“Go to Galilee”

In an Easter homily Pope Francis invites us to reflect on what it means to go to Galilee.  First of all, it means to begin anew.  Galilee was the place of the first encounter of the disciples with the Lord.  It was here that they listened to Him preach and perform miracles. It was also where they misunderstood His words and in the face of the cross abandoned Him and fled.

In spite of everything, the Lord invites them to start over from where they began.  “In this Galilee,” the Pope said, “we learn to be amazed by the Lord’s infinite love, which opens new trails along the path of our defeats.”

Hence, he said, the first Easter message of returning to Galilee is that “it is always possible to begin anew despite all our failures.  “From the rubble of our hearts,” the Pope said, “God can create a work of art; from the ruined remnants of our humanity, God can prepare a new history.”  “In these dark months of the pandemic,” the Pope urged all to “listen to the Risen Lord as He invites us to begin anew and never lose hope”.

Going to Galilee also means setting out on new paths by walking away from the tomb.  For many, the Pope said, faith is made up of habits, things from the past, lovely childhood memories, but no longer a faith that moves me, or challenges me.  On the other hand, going to Galilee means making faith alive and getting back on the road.   “God,” the Pope said, “cannot be filed away among our childhood memories, but is alive and filled with surprises.  Risen from the dead, Jesus never ceases to amaze us.”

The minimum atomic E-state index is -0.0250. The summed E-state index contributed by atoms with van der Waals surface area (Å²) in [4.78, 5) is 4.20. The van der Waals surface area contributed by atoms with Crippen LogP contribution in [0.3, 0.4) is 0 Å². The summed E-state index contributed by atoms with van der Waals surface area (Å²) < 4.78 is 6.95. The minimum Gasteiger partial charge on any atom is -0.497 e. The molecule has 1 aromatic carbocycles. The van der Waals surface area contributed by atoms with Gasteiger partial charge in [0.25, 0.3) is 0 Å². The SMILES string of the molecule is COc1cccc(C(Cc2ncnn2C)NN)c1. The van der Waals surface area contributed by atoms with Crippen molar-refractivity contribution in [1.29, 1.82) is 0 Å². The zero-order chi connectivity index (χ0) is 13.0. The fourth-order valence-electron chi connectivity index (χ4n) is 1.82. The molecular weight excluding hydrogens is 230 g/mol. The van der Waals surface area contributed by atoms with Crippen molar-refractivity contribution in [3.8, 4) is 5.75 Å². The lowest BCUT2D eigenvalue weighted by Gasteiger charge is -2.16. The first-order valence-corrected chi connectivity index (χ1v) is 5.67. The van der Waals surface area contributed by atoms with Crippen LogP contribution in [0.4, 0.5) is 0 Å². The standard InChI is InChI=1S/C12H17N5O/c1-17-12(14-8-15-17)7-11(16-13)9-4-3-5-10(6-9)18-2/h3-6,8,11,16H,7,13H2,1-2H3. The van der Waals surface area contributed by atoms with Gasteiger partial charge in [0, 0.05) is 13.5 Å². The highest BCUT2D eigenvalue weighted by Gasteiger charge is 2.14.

Going to Galilee also means going to the peripheries.  Galilee, an outpost farthest from the ritual purity of Jerusalem, was where Jesus began His mission.  There, He brought His message to “those struggling to live from day to day, the excluded, the vulnerable and the poor”.

It is in the peripheries that God tirelessly seeks out those who are discouraged or lost.  He goes to the “very peripheries of existence, since in His eyes no one is least, no one is excluded”.  Thus, the Risen Lord is asking His disciples to go to the settings of daily life, the streets we travel every day, the corners of our cities.  “There the Lord goes ahead of us and makes Himself present in the lives of those around us, those who share in our day, our home, our work, our difficulties, and hopes.”

The third Easter message, therefore, is that the Risen Lord, loves us without limits and is there at every moment of our lives.  “He invites us to overcome barriers, banish prejudices and draw near to those around us every day in order to rediscover the grace of everyday life.”

“Let us recognize Him here in our Galilees, in everyday life,” the Pope urged.  “Beyond all defeats, evil and violence, beyond all suffering and death,” the Pope said, “the Risen One lives and guides history.”